- Bicep curls: Curls strengthen your biceps muscles, allowing greater ease with lifting objects around your home or when shopping. When these muscles are strong, they also protect your arm and shoulder bones if you fall.
- Push ups: Push ups strengthen your chest and upper arm muscles, which help with activities such as rolling out of bed, pushing yourself up off of the floor, and standing up from a chair. When these muscles get stronger, they also protect your upper arms bones if you fall.
- Sit ups: Sit ups are a popular exercise to improve your core strength. The core muscles are the biggest supporting muscles of your spine. Many back injuries can occur when the core is weak. However, sit-ups can be risky for some who already have a low bone density in their spine. Please talk to your doctor before adding sit-ups into your routine. Other core exercises such as planks might be a better option for you.
How balance exercises help
Improving balance skills can help decrease the risk of falling in the future. Balance exercises are especially important for older adults who tend to have more difficulty maintaining balance with daily activities. Unfortunately, this population also has a higher risk of fracture; making falls much more dangerous.
Balance exercises challenge your ability to hold your body upright when faced with more challenging tasks, such as a narrow base of support or an uneven surface. Practicing these exercises will better prepare you for unpredictable obstacles around your home or in the community. It is common for physical therapists to prescribe these exercises to someone after they have fallen. It could be beneficial to seek physical therapy preventatively to safely challenge your balance and reduce your risk of falling.
Some balance exercises include:
- Single leg balance
- Tandem stance balance
- Feet together balance
- Obstacle course training
Do not perform these exercises alone if you think you have balance issues.
Why you need weight-bearing activities
Weight bearing exercises have many benefits for your overall health. Any physical activity that keeps your body upright against gravity is considered a weight-bearing exercise. When weight is placed on your bones, it triggers a response at the cellular level, which produces new bone cells, thus improving bone mass.
Weight bearing activities can include high-impact activities, such as running and jumping. Other weight-bearing activities include low-impact exercises, such as walking, pilates, or tai chi. It is important to note that many low-impact exercises are not weight bearing. The most common low-impact non-weight-bearing exercises are swimming and cycling. Although these activities are great forms of regular exercise, they do not provide the same bone health benefits as weight bearing exercises.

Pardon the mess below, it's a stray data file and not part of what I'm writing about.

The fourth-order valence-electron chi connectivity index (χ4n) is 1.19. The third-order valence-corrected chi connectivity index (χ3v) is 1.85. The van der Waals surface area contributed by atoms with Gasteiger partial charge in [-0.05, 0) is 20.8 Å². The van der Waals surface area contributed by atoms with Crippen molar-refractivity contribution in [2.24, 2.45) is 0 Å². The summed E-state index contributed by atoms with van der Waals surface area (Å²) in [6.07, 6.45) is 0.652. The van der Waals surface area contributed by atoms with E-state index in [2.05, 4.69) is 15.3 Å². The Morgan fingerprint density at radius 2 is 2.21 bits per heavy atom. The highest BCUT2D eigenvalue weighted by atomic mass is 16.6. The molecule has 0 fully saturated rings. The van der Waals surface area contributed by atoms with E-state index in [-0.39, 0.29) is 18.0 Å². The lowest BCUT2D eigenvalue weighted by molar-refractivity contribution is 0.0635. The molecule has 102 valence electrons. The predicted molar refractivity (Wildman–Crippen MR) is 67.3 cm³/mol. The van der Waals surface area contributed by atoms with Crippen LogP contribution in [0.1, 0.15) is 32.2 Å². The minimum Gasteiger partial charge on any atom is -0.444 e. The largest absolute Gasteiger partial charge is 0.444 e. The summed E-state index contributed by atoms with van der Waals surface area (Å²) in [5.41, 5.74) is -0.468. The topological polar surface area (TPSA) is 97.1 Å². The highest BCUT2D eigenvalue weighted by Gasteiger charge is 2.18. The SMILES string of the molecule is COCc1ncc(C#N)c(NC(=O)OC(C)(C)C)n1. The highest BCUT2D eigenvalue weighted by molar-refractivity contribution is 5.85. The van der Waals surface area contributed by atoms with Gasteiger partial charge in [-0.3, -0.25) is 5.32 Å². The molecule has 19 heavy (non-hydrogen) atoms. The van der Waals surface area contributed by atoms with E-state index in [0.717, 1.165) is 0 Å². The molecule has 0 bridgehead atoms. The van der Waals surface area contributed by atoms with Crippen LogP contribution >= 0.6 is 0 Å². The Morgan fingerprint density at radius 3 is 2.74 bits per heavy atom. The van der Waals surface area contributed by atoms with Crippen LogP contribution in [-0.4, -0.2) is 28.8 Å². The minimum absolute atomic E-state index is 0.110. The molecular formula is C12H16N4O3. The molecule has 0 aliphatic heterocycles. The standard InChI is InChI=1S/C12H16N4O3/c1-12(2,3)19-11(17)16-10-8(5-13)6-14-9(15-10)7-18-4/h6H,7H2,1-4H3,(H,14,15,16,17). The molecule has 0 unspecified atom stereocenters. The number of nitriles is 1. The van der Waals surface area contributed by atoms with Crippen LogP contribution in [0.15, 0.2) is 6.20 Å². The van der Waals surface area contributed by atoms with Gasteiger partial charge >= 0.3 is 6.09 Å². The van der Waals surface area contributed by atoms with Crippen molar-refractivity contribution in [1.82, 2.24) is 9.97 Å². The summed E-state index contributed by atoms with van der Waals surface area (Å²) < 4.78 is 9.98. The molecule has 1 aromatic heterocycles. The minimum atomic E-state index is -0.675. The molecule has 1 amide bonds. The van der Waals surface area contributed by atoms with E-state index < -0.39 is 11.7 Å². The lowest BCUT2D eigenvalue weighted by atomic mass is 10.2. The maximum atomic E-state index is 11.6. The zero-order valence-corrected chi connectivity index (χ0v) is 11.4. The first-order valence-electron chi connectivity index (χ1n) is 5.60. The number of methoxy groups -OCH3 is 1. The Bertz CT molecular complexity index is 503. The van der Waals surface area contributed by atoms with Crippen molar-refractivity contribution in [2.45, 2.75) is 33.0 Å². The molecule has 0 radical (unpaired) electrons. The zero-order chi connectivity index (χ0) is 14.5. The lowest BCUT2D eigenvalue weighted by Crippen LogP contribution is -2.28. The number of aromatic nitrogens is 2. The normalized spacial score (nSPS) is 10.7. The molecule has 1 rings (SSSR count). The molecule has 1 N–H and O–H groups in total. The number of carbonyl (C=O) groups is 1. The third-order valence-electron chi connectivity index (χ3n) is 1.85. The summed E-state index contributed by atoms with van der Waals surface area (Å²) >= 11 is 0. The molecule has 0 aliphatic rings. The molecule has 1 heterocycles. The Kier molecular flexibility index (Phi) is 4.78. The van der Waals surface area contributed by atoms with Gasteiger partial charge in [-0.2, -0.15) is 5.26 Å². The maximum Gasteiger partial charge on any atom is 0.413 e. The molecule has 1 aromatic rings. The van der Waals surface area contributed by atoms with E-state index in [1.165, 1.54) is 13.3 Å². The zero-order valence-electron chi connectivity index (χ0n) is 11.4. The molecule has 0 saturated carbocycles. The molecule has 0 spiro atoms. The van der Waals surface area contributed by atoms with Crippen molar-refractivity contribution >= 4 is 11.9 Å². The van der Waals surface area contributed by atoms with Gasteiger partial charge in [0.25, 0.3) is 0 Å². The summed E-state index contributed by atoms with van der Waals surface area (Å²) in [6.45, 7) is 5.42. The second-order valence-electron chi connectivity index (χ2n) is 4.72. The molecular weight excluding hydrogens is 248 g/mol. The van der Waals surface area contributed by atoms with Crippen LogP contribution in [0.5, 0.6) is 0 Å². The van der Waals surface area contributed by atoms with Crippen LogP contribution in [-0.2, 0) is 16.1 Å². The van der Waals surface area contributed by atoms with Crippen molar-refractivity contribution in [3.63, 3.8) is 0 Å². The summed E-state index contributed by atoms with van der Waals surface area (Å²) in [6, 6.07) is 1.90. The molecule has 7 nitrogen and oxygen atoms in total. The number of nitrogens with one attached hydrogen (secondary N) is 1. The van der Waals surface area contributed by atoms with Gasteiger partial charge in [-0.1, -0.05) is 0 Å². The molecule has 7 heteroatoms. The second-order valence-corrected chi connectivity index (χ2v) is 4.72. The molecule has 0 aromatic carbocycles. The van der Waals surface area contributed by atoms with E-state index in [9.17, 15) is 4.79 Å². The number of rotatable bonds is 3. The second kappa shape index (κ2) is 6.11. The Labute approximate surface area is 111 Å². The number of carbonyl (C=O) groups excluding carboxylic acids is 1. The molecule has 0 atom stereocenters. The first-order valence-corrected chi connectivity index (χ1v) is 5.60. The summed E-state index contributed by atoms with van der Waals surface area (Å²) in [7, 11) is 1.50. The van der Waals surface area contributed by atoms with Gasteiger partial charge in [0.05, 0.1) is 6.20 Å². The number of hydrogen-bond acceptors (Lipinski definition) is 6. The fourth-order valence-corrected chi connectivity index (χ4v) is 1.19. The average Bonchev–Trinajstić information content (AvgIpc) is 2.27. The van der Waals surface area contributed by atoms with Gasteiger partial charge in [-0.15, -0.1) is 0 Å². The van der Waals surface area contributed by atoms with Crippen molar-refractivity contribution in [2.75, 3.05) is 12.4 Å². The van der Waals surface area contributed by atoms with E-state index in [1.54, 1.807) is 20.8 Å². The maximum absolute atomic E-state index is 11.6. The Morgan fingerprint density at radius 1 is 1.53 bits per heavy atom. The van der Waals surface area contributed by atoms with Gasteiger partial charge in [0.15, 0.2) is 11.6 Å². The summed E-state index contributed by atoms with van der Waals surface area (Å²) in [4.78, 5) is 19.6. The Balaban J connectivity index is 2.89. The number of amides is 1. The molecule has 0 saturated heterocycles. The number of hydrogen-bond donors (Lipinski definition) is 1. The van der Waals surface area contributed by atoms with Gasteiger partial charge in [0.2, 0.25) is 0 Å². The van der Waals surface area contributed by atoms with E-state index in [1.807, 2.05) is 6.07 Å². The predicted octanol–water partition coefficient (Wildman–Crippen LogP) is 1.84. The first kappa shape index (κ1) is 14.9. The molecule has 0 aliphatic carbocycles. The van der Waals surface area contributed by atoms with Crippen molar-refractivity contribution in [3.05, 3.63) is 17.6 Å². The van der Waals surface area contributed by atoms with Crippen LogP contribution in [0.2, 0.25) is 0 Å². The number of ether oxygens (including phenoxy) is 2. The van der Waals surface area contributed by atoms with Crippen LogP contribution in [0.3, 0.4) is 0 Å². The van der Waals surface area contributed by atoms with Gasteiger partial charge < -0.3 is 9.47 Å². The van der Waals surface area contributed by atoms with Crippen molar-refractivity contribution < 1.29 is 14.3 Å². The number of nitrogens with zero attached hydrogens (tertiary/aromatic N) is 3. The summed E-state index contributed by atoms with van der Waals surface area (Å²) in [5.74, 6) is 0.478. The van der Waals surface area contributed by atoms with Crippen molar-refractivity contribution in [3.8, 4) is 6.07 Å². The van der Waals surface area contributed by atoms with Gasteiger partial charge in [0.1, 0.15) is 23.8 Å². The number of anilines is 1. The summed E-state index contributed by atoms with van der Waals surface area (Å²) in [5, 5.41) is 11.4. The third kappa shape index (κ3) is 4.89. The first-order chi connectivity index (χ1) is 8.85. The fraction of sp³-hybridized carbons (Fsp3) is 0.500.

Other activities are considered weight bearing that don’t necessarily involve a routine workout. For example, everyday activities such as gardening or stair climbing are weight bearing and can lead to healthy bones.
Osteoporosis and high-impact exercise
High-impact exercise is great for muscle strengthening, tissue flexibility, and joint health but is not for everyone. Typically those with a history of fractures, at higher risk of falls or those with more advanced osteoporosis might want to avoid higher impact activities. Some examples of high-impact exercises include stair climbing, step aerobics, tennis, and running.
If you are unsure if these activities are right for you, discuss your options with your healthcare provider.
Exercise alone isn't enough
Exercise can only go so far for your bone health. Without proper nutrition, your body will not have the right resources to build new bone. There are certain nutritional considerations one should take to avoid osteoporosis or keep osteopenia from progressing.
Postmenopausal women are often prescribed calcium and Vitamin D to decrease their risk of osteoporosis. But there is more to it than that. Other vitamins might be recommended, and certain foods should be avoided to benefit bone health.
Osteoporosis exercises library
Starting a new exercise routine can be scary, especially if you are new to exercise in general or if you have just been diagnosed with osteoporosis. The most considerable resistance to exercise is the fear of injuring oneself.
Wellen’s exercise library provides hundreds of weight-bearing, balance, and resistance exercises that promote bone growth. Written instructions and visuals accompany these videos so you can follow along safely at home. Whether you are a novice or advanced exerciser, we hope to educate you on the proper form and techniques that make exercising safe and easy. We also hope to empower you to take your bone health into your own hands.